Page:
In the window that will open, select equalizer bar 2 and click OK.

Swapping a symbol on the stage.

You have just easily replaced a movie clip on stage for another one!

40 Repeat this operation for the remaining two movie clips (the third and fourth ones from the left), swap them for equalizer bar 3 and equalizer bar 4 movie clips, respectively.

41 Select all four movie clips on the stage. Just use the Selection tool (V) – click and drag it to encompass all movie clips.

All the four movie clips selected.

42 Hit F8 to convert them into a new movie clip. Pay attention: in the Convert to Symbol window, make sure to select Movie clip as type, because the selection may have stayed on Graphic symbol from before. Call the new symbol mp3 player and click OK.

43 With this newly made movie clip still selected, go to the left side of the Properties panel and give it an Instance name. Call it musicPlayer.

The Instance name of the new movie clip.

This Instance name will serve you later to tell your player what to do via ActionScript.

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Arranging the layers inside the mp3 player movie clip

44 Double-click on the mp3 player movie clip on the stage to enter inside it.

45 Call the first layer equalizer.

46 Make a new layer, call it background and move it below the equalizer layer. Just click on it and drag it below.

Making a new layer inside the mp3 player movie clip.

47 Make 3 new layers above the equalizer layer and call them button, labels and actions, respectively. Lock them all.

All the layers for content inside the movie clip symbol.

48 Unlock the background layer. Draw a rectangle (choose any colors you like) here. Its bottom part should go a little below the equalizer, because here is where the button for play / stop control will be situated in another layer.

The background for the music player.

Lock this layer.

49 Unlock the button layer. Using the Rectangle tool (R) while holding Shift, draw a small square below the equalizer. Select a fill color that will be in good contrast with the background. Also, make sure that the rectangle is placed on round coordinates. If it is difficult to draw such a small square, enter its dimensions manually in the Properties panel.

The stop button placed below the equalizer.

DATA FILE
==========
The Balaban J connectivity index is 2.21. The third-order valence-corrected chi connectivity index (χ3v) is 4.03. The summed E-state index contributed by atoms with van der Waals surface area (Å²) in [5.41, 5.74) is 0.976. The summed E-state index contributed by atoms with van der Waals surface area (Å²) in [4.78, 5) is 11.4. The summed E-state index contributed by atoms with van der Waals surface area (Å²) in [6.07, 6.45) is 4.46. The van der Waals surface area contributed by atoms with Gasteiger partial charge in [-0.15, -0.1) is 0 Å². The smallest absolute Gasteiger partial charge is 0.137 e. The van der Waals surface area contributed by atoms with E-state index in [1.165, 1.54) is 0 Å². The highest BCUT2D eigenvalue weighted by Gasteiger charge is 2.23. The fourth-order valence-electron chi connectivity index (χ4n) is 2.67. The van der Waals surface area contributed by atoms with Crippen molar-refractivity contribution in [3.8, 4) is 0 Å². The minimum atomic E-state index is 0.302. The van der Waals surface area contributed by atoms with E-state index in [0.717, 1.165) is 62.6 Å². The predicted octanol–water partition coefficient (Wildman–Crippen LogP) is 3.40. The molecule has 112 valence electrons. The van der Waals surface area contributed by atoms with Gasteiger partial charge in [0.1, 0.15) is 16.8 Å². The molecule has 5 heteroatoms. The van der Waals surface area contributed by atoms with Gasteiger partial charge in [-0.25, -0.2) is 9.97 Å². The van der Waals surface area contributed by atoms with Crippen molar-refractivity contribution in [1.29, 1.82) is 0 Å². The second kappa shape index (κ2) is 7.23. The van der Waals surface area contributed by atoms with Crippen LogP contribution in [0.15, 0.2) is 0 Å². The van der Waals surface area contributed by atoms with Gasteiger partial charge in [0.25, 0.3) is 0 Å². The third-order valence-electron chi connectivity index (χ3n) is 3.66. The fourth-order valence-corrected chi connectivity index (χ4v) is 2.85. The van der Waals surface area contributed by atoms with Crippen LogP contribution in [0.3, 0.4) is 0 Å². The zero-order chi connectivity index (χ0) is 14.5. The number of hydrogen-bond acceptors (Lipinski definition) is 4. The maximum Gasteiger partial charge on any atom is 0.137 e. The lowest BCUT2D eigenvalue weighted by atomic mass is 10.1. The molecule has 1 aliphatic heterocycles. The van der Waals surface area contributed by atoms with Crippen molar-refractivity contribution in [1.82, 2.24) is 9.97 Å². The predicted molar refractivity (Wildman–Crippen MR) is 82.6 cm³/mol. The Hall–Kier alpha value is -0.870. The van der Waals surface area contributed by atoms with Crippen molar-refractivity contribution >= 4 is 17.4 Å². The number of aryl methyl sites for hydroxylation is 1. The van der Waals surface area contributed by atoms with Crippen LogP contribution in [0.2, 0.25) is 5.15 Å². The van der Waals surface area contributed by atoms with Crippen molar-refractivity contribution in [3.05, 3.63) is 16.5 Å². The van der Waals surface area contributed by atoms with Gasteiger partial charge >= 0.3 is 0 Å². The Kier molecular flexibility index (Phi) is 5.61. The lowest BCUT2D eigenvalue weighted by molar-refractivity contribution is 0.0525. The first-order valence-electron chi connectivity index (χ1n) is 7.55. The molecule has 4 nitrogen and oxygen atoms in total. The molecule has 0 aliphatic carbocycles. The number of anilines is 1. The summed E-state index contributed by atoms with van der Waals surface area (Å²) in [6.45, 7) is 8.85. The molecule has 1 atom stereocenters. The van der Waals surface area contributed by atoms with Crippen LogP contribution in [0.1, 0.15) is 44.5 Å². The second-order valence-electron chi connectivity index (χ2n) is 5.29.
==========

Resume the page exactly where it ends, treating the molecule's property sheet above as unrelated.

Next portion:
50 Like you did with the equalizer bars before, select the small square, copy it (Ctrl+C) and paste it in place (Ctrl+Shift+V). Move it with the right arrow key to the right. Again, after pasting the copy don’t click anywhere or your two squares will merge, and you’ll have to copy and paste it in place all over again.

Two little white squares that are soon going to be the controls for stopping or playing the music.

51 Zoom in to work more easily. Select the Selection tool (V). Make sure that the Snap to objects Snap to objects turned on.option is turned on.

Click on the right square’s upper right corner and drag it down, until you reach the middle point of the square’s right side and release your mouse. Next, click and drag the bottom right corner of the square and drag it to the point you made previously. It will snap into place, and voila! You’ve got a nice play button!

Making the play button shape.

You can zoom out now to 100% because there isn’t any more precise graphic work that is going to be done here.

52 Select both the square and the triangle.

Both play and stop icons selected.

53 Select Modify > Convert to Symbol (or press F8). Select Button as type of symbol and call it stop and play button. Click OK. Why are both the stop and play icons converted into a single button symbol? Try moving your mouse over the buttons in the Flash example below.

The clickable area of a button is defined by its Hit state (if you enter inside the button you’ll see this). Since there is no Hit state defined for this button, Flash takes the Up state of the button as the Hit area. So, the two little icons (stop and play) are the clickable area. If you move your mouse between them, the hand cursor will disappear. This is fine, because the user will think these are two different buttons. And you’ll program your player later so that this single button serves both for stopping and playing the mp3 music. Therefore, this is perfectly allright. Why make two buttons if one is enough?

54 Select this button you just made if it isn’t selected already. Go to the Properties panel and assign it an Instance name: call it playStop.

The Instance name of the playback control button.

Lock this layer.

55 Go to the labels layer (you don’t have to unlock it). Right-click on its frame 5 and select Insert Keyframe.

A new keyframe inserted into the labels layer.

56 Still on this newly created keyframe, go to the Properties panel and give it a label: call it playing. You’ll see a small red flag appear in the keyframe, on the timeline.

Labelling a keyframe.